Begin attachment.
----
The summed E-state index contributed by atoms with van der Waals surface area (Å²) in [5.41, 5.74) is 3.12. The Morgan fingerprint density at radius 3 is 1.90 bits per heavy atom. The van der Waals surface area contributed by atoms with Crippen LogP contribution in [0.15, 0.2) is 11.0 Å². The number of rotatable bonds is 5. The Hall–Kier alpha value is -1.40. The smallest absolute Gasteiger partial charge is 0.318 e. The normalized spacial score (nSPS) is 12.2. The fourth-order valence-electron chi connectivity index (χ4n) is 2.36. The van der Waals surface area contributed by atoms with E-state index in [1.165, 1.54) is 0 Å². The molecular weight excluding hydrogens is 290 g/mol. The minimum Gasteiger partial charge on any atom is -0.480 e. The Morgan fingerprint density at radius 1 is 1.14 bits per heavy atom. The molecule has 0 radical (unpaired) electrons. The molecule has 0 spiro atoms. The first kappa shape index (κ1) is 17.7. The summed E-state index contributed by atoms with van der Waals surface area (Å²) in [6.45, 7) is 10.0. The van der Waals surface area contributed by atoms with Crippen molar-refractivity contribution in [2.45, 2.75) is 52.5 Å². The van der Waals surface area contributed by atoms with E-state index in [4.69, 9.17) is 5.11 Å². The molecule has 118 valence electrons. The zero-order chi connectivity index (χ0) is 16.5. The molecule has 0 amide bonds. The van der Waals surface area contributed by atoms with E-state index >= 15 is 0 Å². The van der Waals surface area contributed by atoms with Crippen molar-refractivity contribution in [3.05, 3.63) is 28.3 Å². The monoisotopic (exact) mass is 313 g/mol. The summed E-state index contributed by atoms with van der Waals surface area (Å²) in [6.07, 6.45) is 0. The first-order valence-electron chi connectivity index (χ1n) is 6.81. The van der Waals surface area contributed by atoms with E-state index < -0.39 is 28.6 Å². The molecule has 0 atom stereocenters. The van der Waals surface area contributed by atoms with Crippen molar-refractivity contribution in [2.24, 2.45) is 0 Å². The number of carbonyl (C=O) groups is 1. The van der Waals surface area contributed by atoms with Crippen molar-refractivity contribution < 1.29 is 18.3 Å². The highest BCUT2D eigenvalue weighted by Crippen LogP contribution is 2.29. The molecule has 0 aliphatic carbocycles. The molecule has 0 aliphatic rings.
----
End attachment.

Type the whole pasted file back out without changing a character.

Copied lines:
The summed E-state index contributed by atoms with van der Waals surface area (Å²) in [5.41, 5.74) is 3.12. The Morgan fingerprint density at radius 3 is 1.90 bits per heavy atom. The van der Waals surface area contributed by atoms with Crippen LogP contribution in [0.15, 0.2) is 11.0 Å². The number of rotatable bonds is 5. The Hall–Kier alpha value is -1.40. The smallest absolute Gasteiger partial charge is 0.318 e. The normalized spacial score (nSPS) is 12.2. The fourth-order valence-electron chi connectivity index (χ4n) is 2.36. The van der Waals surface area contributed by atoms with E-state index in [1.165, 1.54) is 0 Å². The molecular weight excluding hydrogens is 290 g/mol. The minimum Gasteiger partial charge on any atom is -0.480 e. The Morgan fingerprint density at radius 1 is 1.14 bits per heavy atom. The molecule has 0 radical (unpaired) electrons. The molecule has 0 spiro atoms. The first kappa shape index (κ1) is 17.7. The summed E-state index contributed by atoms with van der Waals surface area (Å²) in [6.45, 7) is 10.0. The van der Waals surface area contributed by atoms with Crippen molar-refractivity contribution in [2.45, 2.75) is 52.5 Å². The van der Waals surface area contributed by atoms with E-state index in [4.69, 9.17) is 5.11 Å². The molecule has 118 valence electrons. The zero-order chi connectivity index (χ0) is 16.5. The molecule has 0 amide bonds. The van der Waals surface area contributed by atoms with E-state index >= 15 is 0 Å². The van der Waals surface area contributed by atoms with Crippen molar-refractivity contribution in [3.05, 3.63) is 28.3 Å². The monoisotopic (exact) mass is 313 g/mol. The summed E-state index contributed by atoms with van der Waals surface area (Å²) in [6.07, 6.45) is 0. The first-order valence-electron chi connectivity index (χ1n) is 6.81. The van der Waals surface area contributed by atoms with E-state index < -0.39 is 28.6 Å². The molecule has 0 atom stereocenters. The van der Waals surface area contributed by atoms with Crippen molar-refractivity contribution in [2.24, 2.45) is 0 Å². The number of carbonyl (C=O) groups is 1. The van der Waals surface area contributed by atoms with Crippen molar-refractivity contribution < 1.29 is 18.3 Å². The highest BCUT2D eigenvalue weighted by Crippen LogP contribution is 2.29. The molecule has 0 aliphatic carbocycles. The molecule has 0 aliphatic rings.